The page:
• Free hours: 10 a.m. to 8 p.m.
  • Special programming: 5pm – 8pm

WHERE: 5 Victory Avenue, City Park
Enter through the Oscar J. Tolmas building

Altamont Corners’ enlargement permitted; out of doors leisure nonetheless to be decided

ALTAMONT — Curry Patta, a new Pakistani restaurant, is set to more than double in size after the Altamont Planning Board at its Monday meeting approved an amendment to the special-use permit of the plaza in which the restaurant is housed. 

Since Altamont Corners is owned by Jeff Thomas, the building addition was an amendment to the existing special-use permit he holds on the plaza, not the permit of Nadia Raza, the owner of Curry Patta.

But Raza would still have to come back before the board for an amendment to her permit to allow for outdoor entertainment as well as to enlarge the restaurant into the new addition. 

The now-1,200-square-foot restaurant would receive a 1,470-square-foot enclosed addition along with a wooden deck and stone patio that, taken together, would add about 1,500 square feet to the project.


Public hearing

The March 22 meeting was also a public hearing on the expansion of Altamont Corners, a plaza at the corner of Main Street and Altamont Boulevard in the village. 

Everyone who spoke during the public-comment period was in favor of the project, but Michelle Viola-Straight was the first to broach the topic of music, which became the issue of the night. 

At last month’s meeting, planning board member John Hukey wanted to know about live music that would be played at the restaurant.  

Donald Cropsey, speaking on behalf of Thomas, said during the February meeting that he had spoken with Thomas, who told him there may be “jazz music inside” the restaurant, light music, perhaps a jazz trio on the deck, “cultural music consistent with the type of food that’s being sold.”

Cropsey continued, “But I don’t believe that it’s going to be loud, obtrusive music.” Hukey wasn’t questioning what was Cropsey was saying, he said, but he wanted to know what Raza was actually going to end up doing, “if we don’t have something in place to have a say about it.”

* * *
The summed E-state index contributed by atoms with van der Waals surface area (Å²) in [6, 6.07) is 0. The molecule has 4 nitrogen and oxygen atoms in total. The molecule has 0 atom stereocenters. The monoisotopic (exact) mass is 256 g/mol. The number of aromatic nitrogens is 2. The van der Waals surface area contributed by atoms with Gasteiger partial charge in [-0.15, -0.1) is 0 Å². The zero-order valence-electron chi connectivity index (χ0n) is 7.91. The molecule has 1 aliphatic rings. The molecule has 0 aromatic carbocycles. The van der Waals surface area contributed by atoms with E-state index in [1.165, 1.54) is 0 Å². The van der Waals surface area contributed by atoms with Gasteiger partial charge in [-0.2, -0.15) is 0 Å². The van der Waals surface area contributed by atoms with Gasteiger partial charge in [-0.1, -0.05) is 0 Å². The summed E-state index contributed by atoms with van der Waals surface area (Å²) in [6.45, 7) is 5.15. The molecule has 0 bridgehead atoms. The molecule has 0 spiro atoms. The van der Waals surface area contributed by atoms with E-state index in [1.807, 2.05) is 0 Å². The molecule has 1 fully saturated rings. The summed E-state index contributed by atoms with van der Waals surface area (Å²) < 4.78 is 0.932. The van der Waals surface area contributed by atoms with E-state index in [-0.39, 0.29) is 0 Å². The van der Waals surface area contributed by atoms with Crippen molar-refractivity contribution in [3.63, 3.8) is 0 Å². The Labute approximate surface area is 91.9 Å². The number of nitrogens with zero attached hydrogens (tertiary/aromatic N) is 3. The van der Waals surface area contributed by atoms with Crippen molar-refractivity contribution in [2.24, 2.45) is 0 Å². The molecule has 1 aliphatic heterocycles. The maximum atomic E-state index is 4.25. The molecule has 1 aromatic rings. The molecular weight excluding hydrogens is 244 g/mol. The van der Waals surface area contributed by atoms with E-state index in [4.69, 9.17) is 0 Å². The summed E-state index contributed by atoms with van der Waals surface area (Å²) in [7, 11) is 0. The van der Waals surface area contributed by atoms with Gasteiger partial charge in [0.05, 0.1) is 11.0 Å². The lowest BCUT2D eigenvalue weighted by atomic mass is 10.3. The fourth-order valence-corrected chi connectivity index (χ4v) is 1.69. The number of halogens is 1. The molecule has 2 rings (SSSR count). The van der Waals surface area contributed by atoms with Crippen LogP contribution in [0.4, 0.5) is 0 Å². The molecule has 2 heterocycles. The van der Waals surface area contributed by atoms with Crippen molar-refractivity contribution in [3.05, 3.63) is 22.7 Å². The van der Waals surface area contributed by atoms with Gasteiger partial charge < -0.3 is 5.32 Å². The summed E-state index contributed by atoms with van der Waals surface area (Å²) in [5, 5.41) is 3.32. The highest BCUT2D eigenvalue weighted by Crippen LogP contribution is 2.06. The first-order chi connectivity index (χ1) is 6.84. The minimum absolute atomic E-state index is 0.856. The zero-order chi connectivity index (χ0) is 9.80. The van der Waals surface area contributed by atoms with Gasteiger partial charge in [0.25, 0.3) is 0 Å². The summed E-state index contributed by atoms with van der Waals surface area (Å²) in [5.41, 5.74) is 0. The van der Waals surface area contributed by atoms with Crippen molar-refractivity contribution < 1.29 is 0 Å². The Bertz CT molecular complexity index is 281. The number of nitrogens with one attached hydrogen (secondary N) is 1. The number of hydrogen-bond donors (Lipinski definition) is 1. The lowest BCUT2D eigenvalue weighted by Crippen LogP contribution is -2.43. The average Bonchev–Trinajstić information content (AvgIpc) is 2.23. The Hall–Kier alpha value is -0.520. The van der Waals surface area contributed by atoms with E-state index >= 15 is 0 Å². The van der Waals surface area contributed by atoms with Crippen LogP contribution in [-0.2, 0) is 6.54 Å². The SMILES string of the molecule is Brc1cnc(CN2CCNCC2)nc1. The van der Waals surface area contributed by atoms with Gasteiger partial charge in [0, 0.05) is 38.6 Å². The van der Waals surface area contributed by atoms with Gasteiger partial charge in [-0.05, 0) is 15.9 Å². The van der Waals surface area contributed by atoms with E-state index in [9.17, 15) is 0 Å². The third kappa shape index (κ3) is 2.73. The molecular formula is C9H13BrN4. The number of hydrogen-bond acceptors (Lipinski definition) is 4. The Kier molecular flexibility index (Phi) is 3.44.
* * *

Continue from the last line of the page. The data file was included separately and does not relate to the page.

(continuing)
That could be addressed at the public hearing in March, Cropsey had said last month — it wasn’t — adding he could get more information about the type of live entertainment at the restaurant — he didn’t. 

At the March 22 meeting, Viola-Straight said, “I think having a dialogue open about the noise ordinance, that would be definitely a starting point. To put limitations on a business like that, it definitely would definitely hurt.”

She went on, referring to a now-closed restaurant on Main Street with an outdoor patio, “In the past, Veronica’s has had somebody there playing a guitar. Back in the day, Desolation Studio had somebody there, they had bands there, and they would play like two- and three-man bands, and have some live entertainment. The park has entertainment; the library does. It’s something that people are definitely craving.” 

She continued, “And I think, if you started a dialogue, there would definitely be a happy medium in there with some conversations of how you could allow this to happen, how it wouldn’t intrude on any of the neighbors [and] wouldn’t impede on anybody’s rights and privilege to living a quiet lifestyle. But it would definitely be an asset. And it would be a travesty to limit the property and say, ‘Well, you can do everything, but you can’t have a guy with a guitar.’”

Chairwoman Deb Hext responded, “That’s definitely not our intent.”

Village attorney Allyson Phillips noted that the planning board approved Curry Patta for a special-use permit so that Raza could “start the business before and while [the Thomas] application and review was ongoing for the building expansion.” 

 “I don’t think that the board has any issue or jurisdiction with respect to someone playing music inside the building or inside the restaurant space,” Phillips said. “The question becomes a land-use question when that entertainment or outdoor music or amplified noise is outside. And it’s got then the potential to have an impact on neighboring properties.”

Phillips said there had been discussions about music dating back to November of last year but, if there’s going to be a proposal for outdoor entertainment or music, she said, “it’s got to be part of an application; it’s got to be part of a proposed use” that comes before the planning board, which can be reviewed as part of a special-use permit.

Phillips said the Altamont Corners expansion application did not give the kind of details Viola-Straight had mentioned such as the type of outdoor entertainment or music that would be offered or the hours it would be played, all of which were important for the public to know.

Although, on the Altamont Corners’ February special-use permit application,  the project narrative said, “Live culture entertainment is anticipated which could include for example Friday night Jazz.” No other specifics were given.

The draft resolution approving the addition to the plaza that was posted online this past Friday does not permit music as part of the expansion because the members understood it was on Raza to come back before the board for an amendment on her special-use permit to enlarge her restaurant, at which point she would provide for the board a description of “how outdoor music or entertainment would fit within that enlarged use,” Phillips said.